# [ACCEPTED]-What is the fastest Dijkstra implementation you know (in C++)?-algorithm

The best implementations known for road 5 networks (>1 million nodes) have query times 4 expressed in **micro**seconds. See for more details 3 the 9th DIMACS Implementation Challenge(2006). Note 2 that these are not simply Dijkstra, of course, as 1 the whole point was to get results faster.

May be I am not answering your question. My 12 point is why to use Dijkstra when there 11 are pretty much more efficient algorithms 10 for your problem. If your graph fullfills 9 the triangular property (it is an euclidian 8 graph)

|ab| +|bc| > |ac|

(the distance from 7 node a to node b plus distance from node 6 b to node c is bigger than the distance 5 from node a to node c) then you can apply 4 the A* algorithm. This algorithm is pretty 3 efficient. Otherwise consider using heuristics. The 2 implementation is not the major issue. The 1 algorithm to be used does matter.

Two points I'd like to make: 1) Dijkstra 26 vs A* Dijkstra's algorithm is a dynamic 25 programming algorithm, not an heuristic. A* is 24 an heuristic because it also uses an heuristic 23 function (lets say h(x) ) to "estimate" how 22 close a point x is getting to the end point. This 21 information is exploited in subsequent decisions 20 of which nodes to explore next.

For cases 19 such as an Euclidean graph, then A* works 18 well because the heuristic function is easy 17 to define (one can simply use the Euclidean 16 distance, for example). However, for non 15 Euclidean graphs it may be harder to define 14 the heuristic function, and a wrong definition 13 can lead to a non-optimal path.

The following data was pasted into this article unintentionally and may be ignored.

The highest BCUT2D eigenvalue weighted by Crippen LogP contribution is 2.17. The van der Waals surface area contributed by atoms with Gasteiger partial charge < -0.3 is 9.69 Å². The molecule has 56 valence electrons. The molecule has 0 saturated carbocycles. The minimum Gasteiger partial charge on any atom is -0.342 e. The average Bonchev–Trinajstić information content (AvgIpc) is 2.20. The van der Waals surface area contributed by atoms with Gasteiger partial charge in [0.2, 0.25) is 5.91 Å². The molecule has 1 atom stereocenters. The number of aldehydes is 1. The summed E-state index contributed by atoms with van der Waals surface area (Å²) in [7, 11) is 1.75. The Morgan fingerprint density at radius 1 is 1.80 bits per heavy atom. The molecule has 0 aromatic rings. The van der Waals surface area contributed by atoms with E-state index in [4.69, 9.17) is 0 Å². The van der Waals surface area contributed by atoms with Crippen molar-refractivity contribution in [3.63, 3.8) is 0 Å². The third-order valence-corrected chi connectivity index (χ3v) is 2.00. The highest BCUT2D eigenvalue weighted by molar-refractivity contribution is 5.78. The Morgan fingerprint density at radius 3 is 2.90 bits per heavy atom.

Therefore, dijkstra 12 has the advantage over A* which is that 11 it works for any general graph (with the 10 exception of A* being faster in some cases). It 9 could well be that certain implementations 8 use these algorithms interchangeably, resulting 7 in different results.

2) The dijkstra algorithm 6 (and others such as A*) use a priority queue 5 to obtain the next node to explore. A good 4 implementation may use a heap instead of 3 a queue, and an even better one may use 2 a fibonacci heap. This could explain the 1 different run times.

The last time I checked, Dijkstra's Algorithm 7 returns an optimal solution. All "true" implementations 6 of Dijkstra's should return the same result 5 each time.

Similarly, asymptotic analysis 4 shows us that minor optimisations to particular 3 implementations are not going to affect 2 performance significantly as the input size 1 increases.

It's going to depend on a lot of things. How 11 much do you know about your input data? Is 10 it dense, or sparse? That will change which 9 versions of the algorithm are the fastest.

If 8 it's dense, just use a matrix. If its sparse, you 7 might want to look at more efficient data 6 structures for finding the next closest 5 vertex. If you have more information about 4 your data set than just the graph connectivity, then 3 see if a different algorithm would work 2 better like A*.

Problem is, there isn't "one 1 fastest" version of the algorithm.

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